Re: Hume

From: Ian Wright (ian_paul_wright@HOTMAIL.COM)
Date: Thu Nov 20 2003 - 17:31:25 EST

Hello Andrew,

Thanks for taking the time to reply to my question.

>The usual misinterpretation of my position is that I am after
>*certain* knowledge. This is quite wrong. I am trying to uphold
>philosophically the obvious fact that we have *some* knowledge,
>however weak and fallible.

Yes, I think I have been guilty of that in the past.

>From a practical point of view, acceptance of causal events
>unknowable in principle (i.e. non-material) leads us to doubt obvious
>facts like the fact that I am typing on my computer at the moment.
>This is just silly (to borrow your own falicitous term) but it follows,
>since there maybe an unknown and unknowable causal mechanism,
>or 'force', about to turn my computer into an elephant or I may be a
>brain in a vat or whatever, given the premise in question.

It is a logical possibility that there is a free-floating as
yet undetected agency that with very low frequency rearranges
personal computers into elephants. But as there's no positive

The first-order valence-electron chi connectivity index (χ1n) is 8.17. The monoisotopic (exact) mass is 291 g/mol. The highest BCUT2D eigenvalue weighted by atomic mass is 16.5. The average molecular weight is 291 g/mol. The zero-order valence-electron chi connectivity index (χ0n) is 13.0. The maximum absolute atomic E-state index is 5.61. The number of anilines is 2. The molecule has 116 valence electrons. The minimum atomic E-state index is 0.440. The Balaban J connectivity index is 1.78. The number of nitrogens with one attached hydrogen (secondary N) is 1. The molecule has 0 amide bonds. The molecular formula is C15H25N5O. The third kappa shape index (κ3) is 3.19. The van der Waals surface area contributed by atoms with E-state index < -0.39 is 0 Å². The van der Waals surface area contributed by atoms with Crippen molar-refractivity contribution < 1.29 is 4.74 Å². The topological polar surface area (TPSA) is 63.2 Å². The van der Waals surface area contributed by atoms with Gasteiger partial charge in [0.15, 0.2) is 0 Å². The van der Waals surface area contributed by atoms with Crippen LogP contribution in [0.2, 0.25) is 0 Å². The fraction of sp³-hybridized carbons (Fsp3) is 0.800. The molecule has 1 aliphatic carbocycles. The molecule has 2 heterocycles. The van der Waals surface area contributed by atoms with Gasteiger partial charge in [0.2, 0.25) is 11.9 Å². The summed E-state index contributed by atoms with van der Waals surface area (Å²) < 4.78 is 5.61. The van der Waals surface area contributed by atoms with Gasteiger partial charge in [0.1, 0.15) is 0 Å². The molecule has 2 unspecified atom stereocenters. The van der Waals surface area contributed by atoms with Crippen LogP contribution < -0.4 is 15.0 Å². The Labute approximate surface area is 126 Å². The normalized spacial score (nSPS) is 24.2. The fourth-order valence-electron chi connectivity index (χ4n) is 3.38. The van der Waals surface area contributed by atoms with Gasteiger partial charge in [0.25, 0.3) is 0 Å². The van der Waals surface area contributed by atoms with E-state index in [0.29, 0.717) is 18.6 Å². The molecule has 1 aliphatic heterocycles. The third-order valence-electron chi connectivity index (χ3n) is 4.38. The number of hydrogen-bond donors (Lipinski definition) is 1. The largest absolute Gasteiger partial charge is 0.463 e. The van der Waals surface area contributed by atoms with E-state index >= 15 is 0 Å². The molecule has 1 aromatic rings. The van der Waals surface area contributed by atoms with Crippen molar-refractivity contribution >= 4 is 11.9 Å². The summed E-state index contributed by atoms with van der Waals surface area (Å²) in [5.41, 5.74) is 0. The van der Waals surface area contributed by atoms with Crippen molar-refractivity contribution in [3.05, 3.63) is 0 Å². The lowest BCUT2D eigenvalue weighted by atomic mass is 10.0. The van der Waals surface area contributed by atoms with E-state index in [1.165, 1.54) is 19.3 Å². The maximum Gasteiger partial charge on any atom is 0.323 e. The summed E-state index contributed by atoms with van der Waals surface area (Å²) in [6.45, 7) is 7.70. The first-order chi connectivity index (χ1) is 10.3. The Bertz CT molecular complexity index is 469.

evidence of such an agency then there's no need to waste time
worrying about it. But if there were such a thing, and it did
indeed act, then there is some new, unexplained causal event
that may be the object of scientific inquiry. In your terms,
this would be an example of the action of a hitherto unkown --
but not unknowable -- mechanism. So, if I understand correctly,
you would not object to philosophical theories that admit the
possibility of unlikely events, but philosophical theories that
admit the possibility that some causal events may occur that
in principle could not be explained by human reason. Because
in this case we really could not know the "springs of the
universe", rather than simply not knowing everything. Is this
right, or have I mangled it up? Also, what is the difference
between your approach to the problem of induction, and
straightforward pragmatism, that is by getting our hands dirty
and interacting with the world we gain adequate, useful knowledge
of it? I ask because your mention of idea and object being
united in human labour sounds like that, which seems entirely
sensible (and not silly).

Thanks for your patience.


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